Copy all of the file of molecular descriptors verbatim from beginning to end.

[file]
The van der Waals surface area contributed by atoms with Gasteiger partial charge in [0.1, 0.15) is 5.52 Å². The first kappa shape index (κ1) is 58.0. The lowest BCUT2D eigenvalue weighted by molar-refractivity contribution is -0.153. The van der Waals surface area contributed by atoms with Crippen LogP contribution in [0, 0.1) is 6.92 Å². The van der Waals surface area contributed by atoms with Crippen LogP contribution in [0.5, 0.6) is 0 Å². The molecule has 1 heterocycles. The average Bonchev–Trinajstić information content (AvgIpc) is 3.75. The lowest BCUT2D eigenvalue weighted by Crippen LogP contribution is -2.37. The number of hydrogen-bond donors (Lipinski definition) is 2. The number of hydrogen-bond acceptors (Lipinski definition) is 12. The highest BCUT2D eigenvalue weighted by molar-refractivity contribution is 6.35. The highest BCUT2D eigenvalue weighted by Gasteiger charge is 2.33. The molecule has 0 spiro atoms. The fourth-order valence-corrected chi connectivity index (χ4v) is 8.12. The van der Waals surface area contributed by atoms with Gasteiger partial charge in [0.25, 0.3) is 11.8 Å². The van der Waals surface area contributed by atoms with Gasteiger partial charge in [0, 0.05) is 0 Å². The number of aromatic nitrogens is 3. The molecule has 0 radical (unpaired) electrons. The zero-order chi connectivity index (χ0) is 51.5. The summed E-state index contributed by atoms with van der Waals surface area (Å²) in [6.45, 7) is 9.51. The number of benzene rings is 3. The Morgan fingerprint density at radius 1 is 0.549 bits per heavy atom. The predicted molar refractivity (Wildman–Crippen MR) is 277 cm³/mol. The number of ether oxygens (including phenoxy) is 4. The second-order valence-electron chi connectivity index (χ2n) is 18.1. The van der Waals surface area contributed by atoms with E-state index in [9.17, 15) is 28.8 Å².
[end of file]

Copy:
The van der Waals surface area contributed by atoms with Gasteiger partial charge in [0.1, 0.15) is 5.52 Å². The first kappa shape index (κ1) is 58.0. The lowest BCUT2D eigenvalue weighted by molar-refractivity contribution is -0.153. The van der Waals surface area contributed by atoms with Crippen LogP contribution in [0, 0.1) is 6.92 Å². The van der Waals surface area contributed by atoms with Crippen LogP contribution in [0.5, 0.6) is 0 Å². The molecule has 1 heterocycles. The average Bonchev–Trinajstić information content (AvgIpc) is 3.75. The lowest BCUT2D eigenvalue weighted by Crippen LogP contribution is -2.37. The number of hydrogen-bond donors (Lipinski definition) is 2. The number of hydrogen-bond acceptors (Lipinski definition) is 12. The highest BCUT2D eigenvalue weighted by molar-refractivity contribution is 6.35. The highest BCUT2D eigenvalue weighted by Gasteiger charge is 2.33. The molecule has 0 spiro atoms. The fourth-order valence-corrected chi connectivity index (χ4v) is 8.12. The van der Waals surface area contributed by atoms with Gasteiger partial charge in [0.25, 0.3) is 11.8 Å². The van der Waals surface area contributed by atoms with Gasteiger partial charge in [0, 0.05) is 0 Å². The number of aromatic nitrogens is 3. The molecule has 0 radical (unpaired) electrons. The zero-order chi connectivity index (χ0) is 51.5. The summed E-state index contributed by atoms with van der Waals surface area (Å²) in [6.45, 7) is 9.51. The number of benzene rings is 3. The Morgan fingerprint density at radius 1 is 0.549 bits per heavy atom. The predicted molar refractivity (Wildman–Crippen MR) is 277 cm³/mol. The number of ether oxygens (including phenoxy) is 4. The second-order valence-electron chi connectivity index (χ2n) is 18.1. The van der Waals surface area contributed by atoms with E-state index in [9.17, 15) is 28.8 Å².